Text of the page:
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Rocks Around the World

Rocks around the World. Stefan Glowacz and Uli Wiesmeier. Sierra Club Books, San Francisco, 1988. 144 pages. $24.95.

There’s a commercial recipe behind Rocks Around the World: find a reigning rock-climbing star, send him with a personal photographer on a world tour of the standard watering places (Smith Rocks, Needles, Red Rocks, Arapiles in Australia, Ogowayama in Japan, and well-known locations in France, Germany and the U.K.) crank out another coffee-table book and count the money rolling in. Since my personal coffee table’s legs had buckled and collapsed long ago, I've been immune to this formula. Then I discovered, encaged in the mummified hand of this publishing convention, the photographs of Uli Wiesmeier, who accompanied the peripatetic West German ace Stephan Glowacz.

In a field where even gifted photographers can get sucked into cliché, Wiesmeier stands out as an original mind: bringing a personal vision to such standard shots as a chalked-up fist straining on a nubbin, a group of climbers at a bouldering wall. The true hero of this book is not the lantern-jawed Glowacz with his long locks and gymnast’s physique in colorful tights, it is the rock — its sculpture, its fantastical textures, its place in the landscape — observed by a genius eye. At his best Wiesmeier communicates a richness of vision and fine detail akin to a canvas by a grand master. His double-page spreads on Jogasaki, Red Rocks, Mount Arapiles and Verdon are breathtaking.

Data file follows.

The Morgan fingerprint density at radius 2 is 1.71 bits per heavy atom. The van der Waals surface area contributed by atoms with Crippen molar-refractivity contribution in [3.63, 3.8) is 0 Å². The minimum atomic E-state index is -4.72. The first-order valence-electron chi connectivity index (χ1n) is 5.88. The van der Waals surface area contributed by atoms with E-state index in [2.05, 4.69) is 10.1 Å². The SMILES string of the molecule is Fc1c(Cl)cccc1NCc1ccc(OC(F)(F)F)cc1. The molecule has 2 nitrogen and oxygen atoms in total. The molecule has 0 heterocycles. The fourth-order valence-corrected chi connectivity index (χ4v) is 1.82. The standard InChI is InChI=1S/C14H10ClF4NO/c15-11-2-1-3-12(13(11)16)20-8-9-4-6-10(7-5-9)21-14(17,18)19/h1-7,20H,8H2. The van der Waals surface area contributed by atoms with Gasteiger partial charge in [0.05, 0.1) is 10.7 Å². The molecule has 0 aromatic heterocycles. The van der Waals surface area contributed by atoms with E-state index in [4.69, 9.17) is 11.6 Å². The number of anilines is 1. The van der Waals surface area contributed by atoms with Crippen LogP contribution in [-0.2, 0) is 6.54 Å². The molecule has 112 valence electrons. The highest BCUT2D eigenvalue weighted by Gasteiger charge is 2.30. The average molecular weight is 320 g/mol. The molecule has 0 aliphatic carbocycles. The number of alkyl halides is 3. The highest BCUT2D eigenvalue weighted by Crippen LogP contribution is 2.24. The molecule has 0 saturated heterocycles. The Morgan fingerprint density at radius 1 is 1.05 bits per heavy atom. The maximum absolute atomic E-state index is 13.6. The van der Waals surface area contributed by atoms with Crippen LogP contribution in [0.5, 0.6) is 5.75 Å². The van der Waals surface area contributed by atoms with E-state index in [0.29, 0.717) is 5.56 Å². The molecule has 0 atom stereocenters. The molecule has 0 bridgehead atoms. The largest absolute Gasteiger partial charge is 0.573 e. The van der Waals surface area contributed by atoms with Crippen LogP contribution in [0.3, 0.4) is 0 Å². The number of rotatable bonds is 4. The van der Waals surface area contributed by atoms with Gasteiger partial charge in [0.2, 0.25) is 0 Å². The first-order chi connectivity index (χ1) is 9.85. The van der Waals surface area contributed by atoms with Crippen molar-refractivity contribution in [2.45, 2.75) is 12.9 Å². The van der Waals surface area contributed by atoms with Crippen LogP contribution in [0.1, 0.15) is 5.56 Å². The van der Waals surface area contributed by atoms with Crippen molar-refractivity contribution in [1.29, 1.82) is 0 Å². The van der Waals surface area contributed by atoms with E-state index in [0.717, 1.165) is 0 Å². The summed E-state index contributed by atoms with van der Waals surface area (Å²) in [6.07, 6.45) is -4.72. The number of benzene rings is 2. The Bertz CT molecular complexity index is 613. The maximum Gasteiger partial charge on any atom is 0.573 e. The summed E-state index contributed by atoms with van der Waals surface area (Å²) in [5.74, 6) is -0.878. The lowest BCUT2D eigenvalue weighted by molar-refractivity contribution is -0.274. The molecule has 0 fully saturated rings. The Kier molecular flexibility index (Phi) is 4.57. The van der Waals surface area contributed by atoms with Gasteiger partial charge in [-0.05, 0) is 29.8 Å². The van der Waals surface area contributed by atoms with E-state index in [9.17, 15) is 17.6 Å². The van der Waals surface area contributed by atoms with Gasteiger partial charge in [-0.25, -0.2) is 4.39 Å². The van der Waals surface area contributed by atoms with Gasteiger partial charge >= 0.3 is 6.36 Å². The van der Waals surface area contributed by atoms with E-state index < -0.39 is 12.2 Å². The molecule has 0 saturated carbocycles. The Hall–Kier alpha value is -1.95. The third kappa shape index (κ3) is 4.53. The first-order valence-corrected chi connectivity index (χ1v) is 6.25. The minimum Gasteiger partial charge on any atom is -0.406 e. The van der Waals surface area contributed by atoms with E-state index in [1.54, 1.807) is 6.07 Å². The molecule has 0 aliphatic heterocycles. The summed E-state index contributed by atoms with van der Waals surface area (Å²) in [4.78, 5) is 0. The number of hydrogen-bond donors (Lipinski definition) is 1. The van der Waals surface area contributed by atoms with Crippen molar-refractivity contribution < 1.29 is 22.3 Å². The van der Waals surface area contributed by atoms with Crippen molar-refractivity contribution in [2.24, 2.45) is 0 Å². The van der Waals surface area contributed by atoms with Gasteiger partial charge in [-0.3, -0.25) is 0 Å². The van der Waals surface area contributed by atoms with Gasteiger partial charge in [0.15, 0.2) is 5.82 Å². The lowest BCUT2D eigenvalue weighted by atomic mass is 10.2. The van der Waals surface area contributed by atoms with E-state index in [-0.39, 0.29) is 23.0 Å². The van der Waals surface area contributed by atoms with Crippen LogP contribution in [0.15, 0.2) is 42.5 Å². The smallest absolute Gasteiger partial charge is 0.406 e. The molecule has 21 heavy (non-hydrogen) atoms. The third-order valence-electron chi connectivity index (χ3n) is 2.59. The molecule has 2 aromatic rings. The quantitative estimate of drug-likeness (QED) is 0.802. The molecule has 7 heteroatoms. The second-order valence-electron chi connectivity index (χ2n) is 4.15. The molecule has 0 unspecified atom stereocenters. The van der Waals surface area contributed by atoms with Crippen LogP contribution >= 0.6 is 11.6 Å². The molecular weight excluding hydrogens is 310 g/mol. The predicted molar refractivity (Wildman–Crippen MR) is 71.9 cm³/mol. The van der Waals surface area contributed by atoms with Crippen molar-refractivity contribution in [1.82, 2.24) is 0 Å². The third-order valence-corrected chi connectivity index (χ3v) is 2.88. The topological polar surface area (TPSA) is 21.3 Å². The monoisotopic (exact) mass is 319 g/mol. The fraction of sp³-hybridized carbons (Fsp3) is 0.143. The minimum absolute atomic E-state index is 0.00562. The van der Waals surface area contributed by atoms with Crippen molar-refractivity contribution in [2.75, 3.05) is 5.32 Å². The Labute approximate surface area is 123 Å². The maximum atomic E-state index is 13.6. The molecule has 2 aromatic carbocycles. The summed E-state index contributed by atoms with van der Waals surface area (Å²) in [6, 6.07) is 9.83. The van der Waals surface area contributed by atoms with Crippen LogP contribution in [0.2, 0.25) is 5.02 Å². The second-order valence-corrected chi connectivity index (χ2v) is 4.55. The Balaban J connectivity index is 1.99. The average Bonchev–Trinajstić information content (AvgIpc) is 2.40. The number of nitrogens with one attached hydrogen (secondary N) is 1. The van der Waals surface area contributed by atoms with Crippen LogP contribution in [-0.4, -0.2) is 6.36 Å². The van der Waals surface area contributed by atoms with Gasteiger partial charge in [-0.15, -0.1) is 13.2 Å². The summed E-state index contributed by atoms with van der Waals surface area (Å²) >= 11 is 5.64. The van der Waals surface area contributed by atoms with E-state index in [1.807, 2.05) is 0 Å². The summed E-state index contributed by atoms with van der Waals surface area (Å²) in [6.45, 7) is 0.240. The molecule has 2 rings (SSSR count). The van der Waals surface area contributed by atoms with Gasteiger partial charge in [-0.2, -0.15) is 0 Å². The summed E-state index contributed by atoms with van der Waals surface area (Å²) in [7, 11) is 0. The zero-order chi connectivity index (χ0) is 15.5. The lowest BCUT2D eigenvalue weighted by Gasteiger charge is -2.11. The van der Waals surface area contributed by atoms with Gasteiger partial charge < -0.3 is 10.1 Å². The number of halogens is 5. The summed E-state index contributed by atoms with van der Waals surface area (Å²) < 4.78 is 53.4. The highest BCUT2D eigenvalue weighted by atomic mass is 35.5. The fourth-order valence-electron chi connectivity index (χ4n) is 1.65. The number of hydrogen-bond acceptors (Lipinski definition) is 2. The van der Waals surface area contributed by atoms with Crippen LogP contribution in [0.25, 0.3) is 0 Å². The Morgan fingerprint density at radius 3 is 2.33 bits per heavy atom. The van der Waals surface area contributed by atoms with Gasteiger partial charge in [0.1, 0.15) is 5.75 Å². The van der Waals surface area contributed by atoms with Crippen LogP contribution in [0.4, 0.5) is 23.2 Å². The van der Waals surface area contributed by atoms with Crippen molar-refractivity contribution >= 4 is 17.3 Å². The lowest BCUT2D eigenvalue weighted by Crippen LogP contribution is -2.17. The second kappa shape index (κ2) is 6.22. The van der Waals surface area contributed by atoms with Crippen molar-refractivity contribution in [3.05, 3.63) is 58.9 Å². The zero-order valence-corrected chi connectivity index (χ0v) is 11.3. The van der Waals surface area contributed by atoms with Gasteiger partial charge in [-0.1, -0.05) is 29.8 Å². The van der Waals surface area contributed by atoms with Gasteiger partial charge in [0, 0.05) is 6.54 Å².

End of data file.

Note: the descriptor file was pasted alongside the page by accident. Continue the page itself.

In the more familiar rock-climbing sequences Wiesmeier deftly gives us shots with something urgent to say, each frame dense with information, lyrical in its evocation of scenery. With a fine sense of perspective, he balances the claims of rock climbing action and of the surroundings. The picture of the sport that emerges is full of reverence and wonderment at the properties of rock. The climber belongs here, he is integral and necessary to the properties of the land, not the gaudy alien we’ve seen so often. And the crags themselves are just magical.

Glowacz’s short, four-part commentaries are uninformative and at times just silly. (If Rodin’s Thinker could speak, would he be worth listening to? Was Nijinsky?) But the text’s triviality hardly matters, such is the majesty of Wiesmeier’s work.

John Thackray